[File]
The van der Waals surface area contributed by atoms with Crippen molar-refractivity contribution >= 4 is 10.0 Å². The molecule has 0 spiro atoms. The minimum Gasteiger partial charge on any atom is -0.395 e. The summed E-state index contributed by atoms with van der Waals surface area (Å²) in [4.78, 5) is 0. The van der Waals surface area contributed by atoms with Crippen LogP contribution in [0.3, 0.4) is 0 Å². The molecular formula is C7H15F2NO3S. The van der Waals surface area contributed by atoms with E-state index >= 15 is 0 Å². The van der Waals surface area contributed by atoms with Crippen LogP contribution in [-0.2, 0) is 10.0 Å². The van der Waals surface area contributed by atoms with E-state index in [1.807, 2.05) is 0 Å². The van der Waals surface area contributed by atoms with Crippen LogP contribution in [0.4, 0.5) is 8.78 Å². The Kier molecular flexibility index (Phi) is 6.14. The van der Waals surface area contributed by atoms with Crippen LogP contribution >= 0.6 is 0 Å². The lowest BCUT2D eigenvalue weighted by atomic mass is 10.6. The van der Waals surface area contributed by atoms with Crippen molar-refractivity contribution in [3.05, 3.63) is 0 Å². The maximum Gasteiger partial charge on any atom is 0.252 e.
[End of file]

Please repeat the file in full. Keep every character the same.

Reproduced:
The van der Waals surface area contributed by atoms with Crippen molar-refractivity contribution >= 4 is 10.0 Å². The molecule has 0 spiro atoms. The minimum Gasteiger partial charge on any atom is -0.395 e. The summed E-state index contributed by atoms with van der Waals surface area (Å²) in [4.78, 5) is 0. The van der Waals surface area contributed by atoms with Crippen LogP contribution in [0.3, 0.4) is 0 Å². The molecular formula is C7H15F2NO3S. The van der Waals surface area contributed by atoms with E-state index >= 15 is 0 Å². The van der Waals surface area contributed by atoms with Crippen LogP contribution in [-0.2, 0) is 10.0 Å². The van der Waals surface area contributed by atoms with E-state index in [1.807, 2.05) is 0 Å². The van der Waals surface area contributed by atoms with Crippen LogP contribution in [0.4, 0.5) is 8.78 Å². The Kier molecular flexibility index (Phi) is 6.14. The van der Waals surface area contributed by atoms with Crippen LogP contribution >= 0.6 is 0 Å². The lowest BCUT2D eigenvalue weighted by atomic mass is 10.6. The van der Waals surface area contributed by atoms with Crippen molar-refractivity contribution in [3.05, 3.63) is 0 Å². The maximum Gasteiger partial charge on any atom is 0.252 e.